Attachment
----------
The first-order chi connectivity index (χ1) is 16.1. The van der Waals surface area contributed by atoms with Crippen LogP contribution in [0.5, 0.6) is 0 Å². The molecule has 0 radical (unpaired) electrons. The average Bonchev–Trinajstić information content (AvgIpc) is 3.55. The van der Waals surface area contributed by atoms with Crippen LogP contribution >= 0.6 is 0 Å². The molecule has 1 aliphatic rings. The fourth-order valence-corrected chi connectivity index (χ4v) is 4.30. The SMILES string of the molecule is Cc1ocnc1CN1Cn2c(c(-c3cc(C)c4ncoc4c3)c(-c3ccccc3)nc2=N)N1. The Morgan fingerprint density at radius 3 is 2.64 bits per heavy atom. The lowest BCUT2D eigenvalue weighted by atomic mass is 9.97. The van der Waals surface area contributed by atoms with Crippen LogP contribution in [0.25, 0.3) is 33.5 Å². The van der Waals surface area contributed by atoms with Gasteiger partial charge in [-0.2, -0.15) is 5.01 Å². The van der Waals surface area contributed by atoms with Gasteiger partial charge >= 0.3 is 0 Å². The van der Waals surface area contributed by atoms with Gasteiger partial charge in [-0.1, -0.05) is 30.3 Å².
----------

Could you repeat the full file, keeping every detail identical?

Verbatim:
The first-order chi connectivity index (χ1) is 16.1. The van der Waals surface area contributed by atoms with Crippen LogP contribution in [0.5, 0.6) is 0 Å². The molecule has 0 radical (unpaired) electrons. The average Bonchev–Trinajstić information content (AvgIpc) is 3.55. The van der Waals surface area contributed by atoms with Crippen LogP contribution >= 0.6 is 0 Å². The molecule has 1 aliphatic rings. The fourth-order valence-corrected chi connectivity index (χ4v) is 4.30. The SMILES string of the molecule is Cc1ocnc1CN1Cn2c(c(-c3cc(C)c4ncoc4c3)c(-c3ccccc3)nc2=N)N1. The Morgan fingerprint density at radius 3 is 2.64 bits per heavy atom. The lowest BCUT2D eigenvalue weighted by atomic mass is 9.97. The van der Waals surface area contributed by atoms with Crippen LogP contribution in [0.25, 0.3) is 33.5 Å². The van der Waals surface area contributed by atoms with Gasteiger partial charge in [-0.2, -0.15) is 5.01 Å². The van der Waals surface area contributed by atoms with Gasteiger partial charge >= 0.3 is 0 Å². The van der Waals surface area contributed by atoms with Gasteiger partial charge in [-0.1, -0.05) is 30.3 Å².